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Name: Bob Ruggles
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My wife and I were best friends for just a few months short of 50 years when she passed. The couples we are closest to are also each other's best friend. I believe that's the way marriages should be. Of course, I have no knowledge about how many couples are actually that way. The way you write of your adventures makes it pretty clear that you two are best friends. Way to go!
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Old 08-07-2014, 12:27 PM   #3
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Bob, It certainly doesn't hurt to be best friends, probably good to be best friends even before marriage.

One concern is how hard it is to move on into retirement, to embrace togetherness and leave separateness behind, to give up a before retirement focus. In good part thinking about friends who are still stuck in work and not for the money.

I never say a word to them about it, everyone must make their choices. What scares me a little is that maybe they are not making a choice, sort of like always voting for the same political party.
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Old 08-11-2014, 08:00 PM   #4
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It seems that people with hobbies and interests outside of their main source of income adapt to retirement better than those that solely immerse themselves in their work. They have nowhere else to go.


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Old 08-11-2014, 08:41 PM   #5
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I really enjoyed my job / trade and did not want to give it up. But after 40 +years of being an electrician and 30 years of being a Teamster working on the docks ,my knees and shoulders were shot (bone on bone) I could not do my job at the level required so I retired .My wife and I never took vacations when I was working 70 hours a week so now we are doing a lot of catchup. After 44 years of marriage ,my wife and I are getting to really know each other . Our little fiberglass egg has allowed us to finally see the country and enjoy each other's company. I often miss working in my trade but luckily the feeling passes quickly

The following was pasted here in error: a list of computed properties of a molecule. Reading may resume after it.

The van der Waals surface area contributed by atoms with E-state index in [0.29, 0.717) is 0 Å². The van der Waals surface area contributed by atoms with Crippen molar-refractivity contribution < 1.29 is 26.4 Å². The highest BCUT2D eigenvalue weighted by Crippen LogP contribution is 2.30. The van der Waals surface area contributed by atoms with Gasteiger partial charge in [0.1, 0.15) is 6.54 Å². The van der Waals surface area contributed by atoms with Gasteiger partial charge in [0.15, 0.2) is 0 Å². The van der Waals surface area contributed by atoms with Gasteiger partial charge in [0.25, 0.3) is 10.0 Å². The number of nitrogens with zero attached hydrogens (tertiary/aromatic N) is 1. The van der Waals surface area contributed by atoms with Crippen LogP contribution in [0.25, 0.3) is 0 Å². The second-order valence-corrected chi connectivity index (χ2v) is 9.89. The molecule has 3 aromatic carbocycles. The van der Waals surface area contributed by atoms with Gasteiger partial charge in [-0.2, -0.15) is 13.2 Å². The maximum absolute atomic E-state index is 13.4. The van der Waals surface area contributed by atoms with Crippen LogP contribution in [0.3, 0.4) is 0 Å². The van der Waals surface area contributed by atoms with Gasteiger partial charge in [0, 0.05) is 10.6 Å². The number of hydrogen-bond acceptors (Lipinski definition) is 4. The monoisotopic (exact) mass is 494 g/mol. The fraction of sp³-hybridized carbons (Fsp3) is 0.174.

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Old 08-11-2014, 08:44 PM   #6
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I think it's about people who define themselves by the way they earn a living? Once that's gone, they feel like they've lost something... in truth, they've gained something! To be who they were meant to be, not defined by some institution or company title. But yeah, if you don't have hobbies or interests outside of the day-to-day job once that's gone.... On the flip side are those folks that are so busy in retirement (either having fun or filling their days with "interests") they don't know when they ever had time to work.... I wanna be one of THOSE people